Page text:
Decoy Merlot 2018, Sonoma County
Cost: $24-26
I love October for many reasons, not the least of which is it’s Merlot month. I know, it’s a made-up celebration, but I applaud anything that draws attention to this versatile, delicious wine.
I have been drinking Merlot for at least 45 years, when I first tried Sterling Merlot and loved it. Later I heard about this great Merlot made by Duckhorn, but I couldn’t find it anywhere until I found it in a boutique wine shop in Chapel Hill, N.C. It was every bit as good as I had hoped.
It was a little more than I usually spent for wine, but then Duckhorn came out with the Decoy label, which the winery called the every day wine for the well informed. I could drink it every day, and at this price I could afford to.
This lush Merlot is a deep, inky red in the glass, with inviting dark fruit aromas. On the palate are layers of black cherry, plum and blueberry with a hint of dark chocolate. Crisp acidity gives it some elegance while silky tannins carry the wine to a smooth finish that has a slight mineral touch.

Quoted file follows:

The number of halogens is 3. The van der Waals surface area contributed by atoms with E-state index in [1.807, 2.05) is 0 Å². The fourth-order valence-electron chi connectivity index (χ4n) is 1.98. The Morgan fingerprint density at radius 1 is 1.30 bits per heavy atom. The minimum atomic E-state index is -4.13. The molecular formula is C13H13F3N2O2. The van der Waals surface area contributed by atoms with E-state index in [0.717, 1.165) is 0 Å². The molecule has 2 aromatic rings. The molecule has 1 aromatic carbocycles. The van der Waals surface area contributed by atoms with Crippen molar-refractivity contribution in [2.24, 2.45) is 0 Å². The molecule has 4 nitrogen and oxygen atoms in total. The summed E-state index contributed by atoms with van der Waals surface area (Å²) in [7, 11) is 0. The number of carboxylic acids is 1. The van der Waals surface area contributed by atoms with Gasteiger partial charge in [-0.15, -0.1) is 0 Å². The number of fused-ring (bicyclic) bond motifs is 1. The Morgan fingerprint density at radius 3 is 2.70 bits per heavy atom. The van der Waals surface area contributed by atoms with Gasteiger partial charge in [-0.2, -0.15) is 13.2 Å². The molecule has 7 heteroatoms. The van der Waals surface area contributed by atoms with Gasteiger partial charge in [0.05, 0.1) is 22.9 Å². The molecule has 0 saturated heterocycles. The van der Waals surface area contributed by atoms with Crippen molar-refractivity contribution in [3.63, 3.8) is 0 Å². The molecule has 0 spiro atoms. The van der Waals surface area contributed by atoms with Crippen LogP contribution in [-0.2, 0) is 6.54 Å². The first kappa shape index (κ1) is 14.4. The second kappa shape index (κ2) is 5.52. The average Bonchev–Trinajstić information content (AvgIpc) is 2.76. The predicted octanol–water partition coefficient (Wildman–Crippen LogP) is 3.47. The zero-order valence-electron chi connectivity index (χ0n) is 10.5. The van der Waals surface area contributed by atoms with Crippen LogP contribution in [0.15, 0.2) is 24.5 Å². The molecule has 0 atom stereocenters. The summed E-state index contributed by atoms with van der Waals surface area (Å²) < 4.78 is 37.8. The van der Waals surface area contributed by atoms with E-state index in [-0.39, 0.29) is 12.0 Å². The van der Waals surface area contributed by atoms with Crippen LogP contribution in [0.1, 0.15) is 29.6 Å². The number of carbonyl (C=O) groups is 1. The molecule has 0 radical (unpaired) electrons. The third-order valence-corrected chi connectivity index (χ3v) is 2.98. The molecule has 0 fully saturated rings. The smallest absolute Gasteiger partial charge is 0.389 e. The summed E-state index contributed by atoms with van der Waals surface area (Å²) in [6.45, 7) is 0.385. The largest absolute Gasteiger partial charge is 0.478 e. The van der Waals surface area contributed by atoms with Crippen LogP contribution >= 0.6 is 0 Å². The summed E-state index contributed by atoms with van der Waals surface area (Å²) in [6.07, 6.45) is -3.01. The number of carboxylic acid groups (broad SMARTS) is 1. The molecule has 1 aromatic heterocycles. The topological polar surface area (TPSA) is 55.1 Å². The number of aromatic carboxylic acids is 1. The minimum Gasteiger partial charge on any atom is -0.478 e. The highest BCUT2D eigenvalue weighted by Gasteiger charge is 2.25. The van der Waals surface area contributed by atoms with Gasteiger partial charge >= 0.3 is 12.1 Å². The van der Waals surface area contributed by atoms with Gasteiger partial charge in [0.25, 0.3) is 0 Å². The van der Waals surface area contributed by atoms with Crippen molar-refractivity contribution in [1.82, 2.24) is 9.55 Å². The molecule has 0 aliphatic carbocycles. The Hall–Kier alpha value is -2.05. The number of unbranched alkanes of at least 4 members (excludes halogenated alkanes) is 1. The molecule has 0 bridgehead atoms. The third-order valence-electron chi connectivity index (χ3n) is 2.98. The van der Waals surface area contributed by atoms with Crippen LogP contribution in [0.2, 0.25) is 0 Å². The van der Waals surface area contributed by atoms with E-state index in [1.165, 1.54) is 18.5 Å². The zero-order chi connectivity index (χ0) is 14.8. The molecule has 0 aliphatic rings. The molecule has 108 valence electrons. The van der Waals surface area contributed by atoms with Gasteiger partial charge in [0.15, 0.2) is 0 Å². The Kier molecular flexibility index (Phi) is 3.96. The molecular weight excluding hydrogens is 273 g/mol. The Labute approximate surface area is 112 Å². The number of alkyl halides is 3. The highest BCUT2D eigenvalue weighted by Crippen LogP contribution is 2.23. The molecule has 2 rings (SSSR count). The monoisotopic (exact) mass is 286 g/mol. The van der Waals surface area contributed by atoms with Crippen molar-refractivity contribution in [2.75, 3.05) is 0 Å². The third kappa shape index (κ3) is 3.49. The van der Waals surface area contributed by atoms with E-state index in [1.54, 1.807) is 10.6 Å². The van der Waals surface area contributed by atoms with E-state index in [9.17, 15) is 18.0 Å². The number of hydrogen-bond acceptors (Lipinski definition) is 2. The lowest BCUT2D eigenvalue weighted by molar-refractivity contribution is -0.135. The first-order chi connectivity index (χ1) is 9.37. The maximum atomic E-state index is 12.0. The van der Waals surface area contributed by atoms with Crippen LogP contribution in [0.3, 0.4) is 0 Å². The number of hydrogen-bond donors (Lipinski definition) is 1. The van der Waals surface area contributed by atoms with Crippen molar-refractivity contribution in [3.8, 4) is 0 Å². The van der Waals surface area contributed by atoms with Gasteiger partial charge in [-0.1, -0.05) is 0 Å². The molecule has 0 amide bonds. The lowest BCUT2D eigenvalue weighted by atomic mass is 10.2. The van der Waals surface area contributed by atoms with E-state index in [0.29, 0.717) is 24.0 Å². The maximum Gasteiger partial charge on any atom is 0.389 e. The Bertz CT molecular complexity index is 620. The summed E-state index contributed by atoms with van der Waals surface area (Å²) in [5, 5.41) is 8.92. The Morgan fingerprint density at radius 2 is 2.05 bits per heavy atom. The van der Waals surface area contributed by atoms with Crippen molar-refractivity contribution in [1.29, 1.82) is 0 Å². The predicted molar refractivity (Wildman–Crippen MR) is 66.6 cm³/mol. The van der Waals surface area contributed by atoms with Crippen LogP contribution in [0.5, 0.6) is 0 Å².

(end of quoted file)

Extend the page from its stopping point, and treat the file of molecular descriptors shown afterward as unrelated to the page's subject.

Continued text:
It is one of those lip-smacking wines that you could drink all night.

The grapes are 98 percent Merlot, one percent Cabernet Sauvignon and one percent Petit Verdot. The grapes are all from Sonoma sub-appellations: Dry Creek, Alexander Valley, Russian River and Knights Valley.
It is aged 12 months in 100 percent French oak, 40 percent new.
The 2018 vintage was a good one, with relatively mild weather and a healthy sized crop. After some early harvests because of hot summers, that year allowed the grapes more hangtime to fully ripen. This increased the complexity of the grapes and the resulting wines.
The Decoy is a great example of why Merlot was once so popular and is becoming popular again. Merlot is a silky, luscious wine that is much more approachable than wines like Cabernet Sauvignon and Malbec, which often have a bite or more pronounced tannins. It became so popular in the 1980s that some growers planted it in places where it didn’t do well and made lousy wine.